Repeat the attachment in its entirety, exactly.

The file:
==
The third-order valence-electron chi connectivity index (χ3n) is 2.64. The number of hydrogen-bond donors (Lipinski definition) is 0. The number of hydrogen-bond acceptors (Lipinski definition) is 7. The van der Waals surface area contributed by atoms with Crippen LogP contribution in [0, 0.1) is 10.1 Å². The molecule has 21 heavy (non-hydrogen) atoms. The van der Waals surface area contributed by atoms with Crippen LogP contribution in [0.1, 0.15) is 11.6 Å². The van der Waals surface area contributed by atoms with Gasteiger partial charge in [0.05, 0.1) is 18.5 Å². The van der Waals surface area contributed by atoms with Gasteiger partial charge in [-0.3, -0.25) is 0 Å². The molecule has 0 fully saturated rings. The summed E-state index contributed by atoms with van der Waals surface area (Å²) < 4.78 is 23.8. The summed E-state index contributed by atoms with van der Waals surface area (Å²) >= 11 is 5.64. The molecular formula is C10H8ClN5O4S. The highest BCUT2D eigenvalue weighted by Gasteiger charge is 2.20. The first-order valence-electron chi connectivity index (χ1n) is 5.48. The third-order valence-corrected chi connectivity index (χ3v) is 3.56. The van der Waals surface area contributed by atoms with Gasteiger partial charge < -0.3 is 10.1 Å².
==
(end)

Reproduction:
The third-order valence-electron chi connectivity index (χ3n) is 2.64. The number of hydrogen-bond donors (Lipinski definition) is 0. The number of hydrogen-bond acceptors (Lipinski definition) is 7. The van der Waals surface area contributed by atoms with Crippen LogP contribution in [0, 0.1) is 10.1 Å². The molecule has 21 heavy (non-hydrogen) atoms. The van der Waals surface area contributed by atoms with Crippen LogP contribution in [0.1, 0.15) is 11.6 Å². The van der Waals surface area contributed by atoms with Gasteiger partial charge in [0.05, 0.1) is 18.5 Å². The van der Waals surface area contributed by atoms with Gasteiger partial charge in [-0.3, -0.25) is 0 Å². The molecule has 0 fully saturated rings. The summed E-state index contributed by atoms with van der Waals surface area (Å²) < 4.78 is 23.8. The summed E-state index contributed by atoms with van der Waals surface area (Å²) >= 11 is 5.64. The molecular formula is C10H8ClN5O4S. The highest BCUT2D eigenvalue weighted by Gasteiger charge is 2.20. The first-order valence-electron chi connectivity index (χ1n) is 5.48. The third-order valence-corrected chi connectivity index (χ3v) is 3.56. The van der Waals surface area contributed by atoms with Gasteiger partial charge < -0.3 is 10.1 Å².